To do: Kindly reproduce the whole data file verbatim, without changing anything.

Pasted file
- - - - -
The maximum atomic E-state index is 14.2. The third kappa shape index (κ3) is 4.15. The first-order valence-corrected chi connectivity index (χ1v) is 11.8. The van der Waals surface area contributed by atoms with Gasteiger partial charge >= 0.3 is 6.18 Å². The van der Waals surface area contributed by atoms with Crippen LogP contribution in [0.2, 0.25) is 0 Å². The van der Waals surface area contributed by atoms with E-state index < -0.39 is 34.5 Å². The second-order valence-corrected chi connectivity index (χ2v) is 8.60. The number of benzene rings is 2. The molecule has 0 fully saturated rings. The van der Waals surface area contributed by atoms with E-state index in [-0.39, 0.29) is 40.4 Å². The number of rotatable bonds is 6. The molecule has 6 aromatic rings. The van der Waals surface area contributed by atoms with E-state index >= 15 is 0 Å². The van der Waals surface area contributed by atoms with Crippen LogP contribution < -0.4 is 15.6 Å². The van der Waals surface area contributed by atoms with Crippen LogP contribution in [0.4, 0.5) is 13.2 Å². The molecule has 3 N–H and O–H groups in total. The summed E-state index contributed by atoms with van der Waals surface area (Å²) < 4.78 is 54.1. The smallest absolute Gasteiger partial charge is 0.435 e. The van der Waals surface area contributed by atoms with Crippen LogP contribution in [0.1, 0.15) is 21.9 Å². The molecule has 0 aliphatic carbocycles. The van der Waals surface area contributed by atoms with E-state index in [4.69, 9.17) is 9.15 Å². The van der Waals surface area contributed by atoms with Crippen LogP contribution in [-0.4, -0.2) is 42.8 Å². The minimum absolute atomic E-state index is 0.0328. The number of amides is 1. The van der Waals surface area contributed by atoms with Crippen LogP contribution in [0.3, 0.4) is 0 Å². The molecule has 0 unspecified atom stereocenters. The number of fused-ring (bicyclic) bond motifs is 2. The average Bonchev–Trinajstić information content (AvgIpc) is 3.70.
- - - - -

The maximum atomic E-state index is 14.2. The third kappa shape index (κ3) is 4.15. The first-order valence-corrected chi connectivity index (χ1v) is 11.8. The van der Waals surface area contributed by atoms with Gasteiger partial charge >= 0.3 is 6.18 Å². The van der Waals surface area contributed by atoms with Crippen LogP contribution in [0.2, 0.25) is 0 Å². The van der Waals surface area contributed by atoms with E-state index < -0.39 is 34.5 Å². The second-order valence-corrected chi connectivity index (χ2v) is 8.60. The number of benzene rings is 2. The molecule has 0 fully saturated rings. The van der Waals surface area contributed by atoms with E-state index in [-0.39, 0.29) is 40.4 Å². The number of rotatable bonds is 6. The molecule has 6 aromatic rings. The van der Waals surface area contributed by atoms with E-state index >= 15 is 0 Å². The van der Waals surface area contributed by atoms with Crippen LogP contribution < -0.4 is 15.6 Å². The van der Waals surface area contributed by atoms with Crippen LogP contribution in [0.4, 0.5) is 13.2 Å². The molecule has 3 N–H and O–H groups in total. The summed E-state index contributed by atoms with van der Waals surface area (Å²) < 4.78 is 54.1. The smallest absolute Gasteiger partial charge is 0.435 e. The van der Waals surface area contributed by atoms with Crippen LogP contribution in [0.1, 0.15) is 21.9 Å². The molecule has 0 aliphatic carbocycles. The van der Waals surface area contributed by atoms with E-state index in [4.69, 9.17) is 9.15 Å². The van der Waals surface area contributed by atoms with Crippen LogP contribution in [-0.4, -0.2) is 42.8 Å². The minimum absolute atomic E-state index is 0.0328. The number of amides is 1. The van der Waals surface area contributed by atoms with Crippen LogP contribution in [0.3, 0.4) is 0 Å². The molecule has 0 unspecified atom stereocenters. The number of fused-ring (bicyclic) bond motifs is 2. The average Bonchev–Trinajstić information content (AvgIpc) is 3.70.